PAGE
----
# Convert binary string to bytearray in Python 3

Here’s an example of doing it the first way that Patrick mentioned: convert the bitstring to an int and take 8 bits at a time. The natural way to do that generates the bytes in reverse order. To get the bytes back into the proper order I use extended slice notation on the bytearray with a step of -1: b[::-1].

def bitstring_to_bytes(s):
v = int(s, 2)
b = bytearray()
while v:
b.append(v & 0xff)
v >>= 8
return bytes(b[::-1])

s = "0110100001101001"
print(bitstring_to_bytes(s))


Clearly, Patrick’s second way is more compact. 🙂

However, there’s a better way to do this in Python 3: use the int.to_bytes method:

def bitstring_to_bytes(s):
return int(s, 2).to_bytes((len(s) + 7) // 8, byteorder="big")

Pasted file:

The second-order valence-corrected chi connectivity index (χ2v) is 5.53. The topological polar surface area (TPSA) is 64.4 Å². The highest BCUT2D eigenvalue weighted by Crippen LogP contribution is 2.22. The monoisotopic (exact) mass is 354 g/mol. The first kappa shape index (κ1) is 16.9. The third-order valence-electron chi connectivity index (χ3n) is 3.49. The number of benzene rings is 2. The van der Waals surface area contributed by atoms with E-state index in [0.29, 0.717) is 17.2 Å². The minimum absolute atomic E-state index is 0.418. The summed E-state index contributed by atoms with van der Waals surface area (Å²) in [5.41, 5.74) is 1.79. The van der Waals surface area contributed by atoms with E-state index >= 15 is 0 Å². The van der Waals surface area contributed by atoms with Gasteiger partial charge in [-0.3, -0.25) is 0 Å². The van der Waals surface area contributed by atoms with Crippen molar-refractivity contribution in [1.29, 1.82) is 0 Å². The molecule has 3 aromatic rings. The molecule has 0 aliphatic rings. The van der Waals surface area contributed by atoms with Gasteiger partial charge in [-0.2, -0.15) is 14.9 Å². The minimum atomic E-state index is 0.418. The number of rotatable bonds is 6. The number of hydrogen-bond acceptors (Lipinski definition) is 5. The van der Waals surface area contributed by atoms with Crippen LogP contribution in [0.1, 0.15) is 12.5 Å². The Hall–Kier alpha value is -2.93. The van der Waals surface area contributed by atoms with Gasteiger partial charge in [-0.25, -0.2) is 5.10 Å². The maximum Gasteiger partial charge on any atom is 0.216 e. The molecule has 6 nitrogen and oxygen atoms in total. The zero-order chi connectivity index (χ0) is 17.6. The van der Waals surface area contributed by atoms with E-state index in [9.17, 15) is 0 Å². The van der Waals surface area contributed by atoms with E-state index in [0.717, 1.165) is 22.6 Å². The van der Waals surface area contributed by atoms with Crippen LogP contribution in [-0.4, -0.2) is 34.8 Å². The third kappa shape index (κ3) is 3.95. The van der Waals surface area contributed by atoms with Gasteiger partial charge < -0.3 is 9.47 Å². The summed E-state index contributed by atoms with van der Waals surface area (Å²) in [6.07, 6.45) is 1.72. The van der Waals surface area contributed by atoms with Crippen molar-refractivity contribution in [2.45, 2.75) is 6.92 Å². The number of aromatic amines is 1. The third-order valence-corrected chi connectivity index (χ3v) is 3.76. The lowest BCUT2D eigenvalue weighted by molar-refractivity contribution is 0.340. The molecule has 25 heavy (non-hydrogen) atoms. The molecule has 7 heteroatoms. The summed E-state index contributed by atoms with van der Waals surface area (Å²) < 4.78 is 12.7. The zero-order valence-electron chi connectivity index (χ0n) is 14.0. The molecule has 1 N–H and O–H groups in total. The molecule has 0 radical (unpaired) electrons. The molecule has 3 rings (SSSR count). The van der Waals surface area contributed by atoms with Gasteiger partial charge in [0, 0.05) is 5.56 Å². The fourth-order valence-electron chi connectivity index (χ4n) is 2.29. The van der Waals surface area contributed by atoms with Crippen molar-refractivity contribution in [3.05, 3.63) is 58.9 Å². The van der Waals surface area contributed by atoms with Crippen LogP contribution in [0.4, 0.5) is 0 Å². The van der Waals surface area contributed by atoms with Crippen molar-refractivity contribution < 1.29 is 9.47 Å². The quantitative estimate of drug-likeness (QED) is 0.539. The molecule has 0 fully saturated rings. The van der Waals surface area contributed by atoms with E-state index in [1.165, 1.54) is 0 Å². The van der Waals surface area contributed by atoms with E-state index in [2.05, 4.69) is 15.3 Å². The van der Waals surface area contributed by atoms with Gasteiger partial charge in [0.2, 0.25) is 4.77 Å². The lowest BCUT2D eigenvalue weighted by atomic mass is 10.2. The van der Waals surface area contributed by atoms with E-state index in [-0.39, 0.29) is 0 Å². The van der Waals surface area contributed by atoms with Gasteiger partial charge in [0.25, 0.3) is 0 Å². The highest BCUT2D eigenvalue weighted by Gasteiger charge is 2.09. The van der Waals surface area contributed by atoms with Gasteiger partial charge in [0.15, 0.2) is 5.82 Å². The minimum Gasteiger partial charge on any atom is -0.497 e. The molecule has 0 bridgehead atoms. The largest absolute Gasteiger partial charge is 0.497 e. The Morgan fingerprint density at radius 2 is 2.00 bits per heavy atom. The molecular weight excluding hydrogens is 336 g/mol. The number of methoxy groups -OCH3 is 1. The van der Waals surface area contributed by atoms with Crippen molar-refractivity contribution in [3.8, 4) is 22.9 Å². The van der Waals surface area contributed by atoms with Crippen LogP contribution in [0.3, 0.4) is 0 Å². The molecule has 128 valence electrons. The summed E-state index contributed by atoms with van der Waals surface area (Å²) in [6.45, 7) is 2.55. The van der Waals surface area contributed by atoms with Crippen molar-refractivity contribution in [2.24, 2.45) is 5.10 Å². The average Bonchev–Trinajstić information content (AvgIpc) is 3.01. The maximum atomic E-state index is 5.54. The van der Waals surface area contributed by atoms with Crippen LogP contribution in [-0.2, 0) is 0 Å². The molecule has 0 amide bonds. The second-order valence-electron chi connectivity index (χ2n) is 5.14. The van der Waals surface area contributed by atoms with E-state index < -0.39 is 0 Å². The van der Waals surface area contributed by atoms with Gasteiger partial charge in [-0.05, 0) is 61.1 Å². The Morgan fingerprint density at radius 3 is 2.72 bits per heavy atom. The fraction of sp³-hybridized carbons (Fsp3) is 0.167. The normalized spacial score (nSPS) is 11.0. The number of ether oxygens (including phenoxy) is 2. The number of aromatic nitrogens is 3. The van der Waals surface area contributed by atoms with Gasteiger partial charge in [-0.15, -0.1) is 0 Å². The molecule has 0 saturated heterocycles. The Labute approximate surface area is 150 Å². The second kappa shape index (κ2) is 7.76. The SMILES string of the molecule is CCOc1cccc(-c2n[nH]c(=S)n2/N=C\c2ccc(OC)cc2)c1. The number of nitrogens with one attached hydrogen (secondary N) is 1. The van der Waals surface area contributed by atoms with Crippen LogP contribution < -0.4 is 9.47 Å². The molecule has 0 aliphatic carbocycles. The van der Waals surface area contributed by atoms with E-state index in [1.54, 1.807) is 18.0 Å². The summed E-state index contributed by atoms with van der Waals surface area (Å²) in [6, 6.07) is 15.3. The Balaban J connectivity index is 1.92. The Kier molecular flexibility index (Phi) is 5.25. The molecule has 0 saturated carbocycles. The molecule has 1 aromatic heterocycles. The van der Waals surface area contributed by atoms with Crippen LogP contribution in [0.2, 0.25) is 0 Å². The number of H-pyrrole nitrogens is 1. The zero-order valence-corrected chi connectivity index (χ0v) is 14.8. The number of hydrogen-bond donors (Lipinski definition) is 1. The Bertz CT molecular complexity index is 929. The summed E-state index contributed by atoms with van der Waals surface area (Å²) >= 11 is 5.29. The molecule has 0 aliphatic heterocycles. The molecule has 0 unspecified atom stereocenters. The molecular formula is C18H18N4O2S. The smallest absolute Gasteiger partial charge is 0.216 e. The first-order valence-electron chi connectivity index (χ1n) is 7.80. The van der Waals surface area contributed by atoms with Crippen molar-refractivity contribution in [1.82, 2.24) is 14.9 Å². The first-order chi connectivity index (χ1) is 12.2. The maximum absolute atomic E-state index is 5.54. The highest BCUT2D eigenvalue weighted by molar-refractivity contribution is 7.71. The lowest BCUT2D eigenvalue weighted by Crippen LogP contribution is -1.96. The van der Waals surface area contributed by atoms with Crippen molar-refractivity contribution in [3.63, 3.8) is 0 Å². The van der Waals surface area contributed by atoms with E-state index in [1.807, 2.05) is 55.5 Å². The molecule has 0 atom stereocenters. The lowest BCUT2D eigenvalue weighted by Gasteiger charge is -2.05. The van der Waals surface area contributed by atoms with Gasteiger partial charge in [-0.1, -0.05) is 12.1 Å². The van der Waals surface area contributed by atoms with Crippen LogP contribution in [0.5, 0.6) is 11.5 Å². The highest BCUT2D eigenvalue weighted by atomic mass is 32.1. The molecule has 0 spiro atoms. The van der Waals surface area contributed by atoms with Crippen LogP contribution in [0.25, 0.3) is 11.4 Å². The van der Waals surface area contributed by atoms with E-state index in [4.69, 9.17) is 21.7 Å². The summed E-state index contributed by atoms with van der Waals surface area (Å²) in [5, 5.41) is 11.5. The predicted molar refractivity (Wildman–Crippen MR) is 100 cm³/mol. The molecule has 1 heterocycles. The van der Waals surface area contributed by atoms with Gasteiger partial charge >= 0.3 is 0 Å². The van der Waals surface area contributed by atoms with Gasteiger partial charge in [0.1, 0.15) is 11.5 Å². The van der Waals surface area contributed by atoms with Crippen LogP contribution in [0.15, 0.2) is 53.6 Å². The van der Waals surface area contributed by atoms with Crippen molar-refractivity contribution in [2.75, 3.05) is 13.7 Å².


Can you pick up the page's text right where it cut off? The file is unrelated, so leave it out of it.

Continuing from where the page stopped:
If len(s) is guaranteed to be a multiple of 8, then the first arg of .to_bytes can be simplified:

return int(s, 2).to_bytes(len(s) // 8, byteorder="big")


This will raise OverflowError if len(s) is not a multiple of 8, which may be desirable in some circumstances.

Another option is to use double negation to perform ceiling division. For integers a & b, floor division using //

n = a // b


gives the integer n such that
n <= a/b < n + 1
Eg,
47 // 10 gives 4, and

-47 // 10 gives -5. So

-(-47 // 10) gives 5, effectively performing ceiling division.

Thus in bitstring_to_bytes we could do:

return int(s, 2).to_bytes(-(-len(s) // 8), byteorder="big")


However, not many people are familiar with this efficient & compact idiom, so it’s generally considered to be less readable than

return int(s, 2).to_bytes((len(s) + 7) // 8, byteorder="big")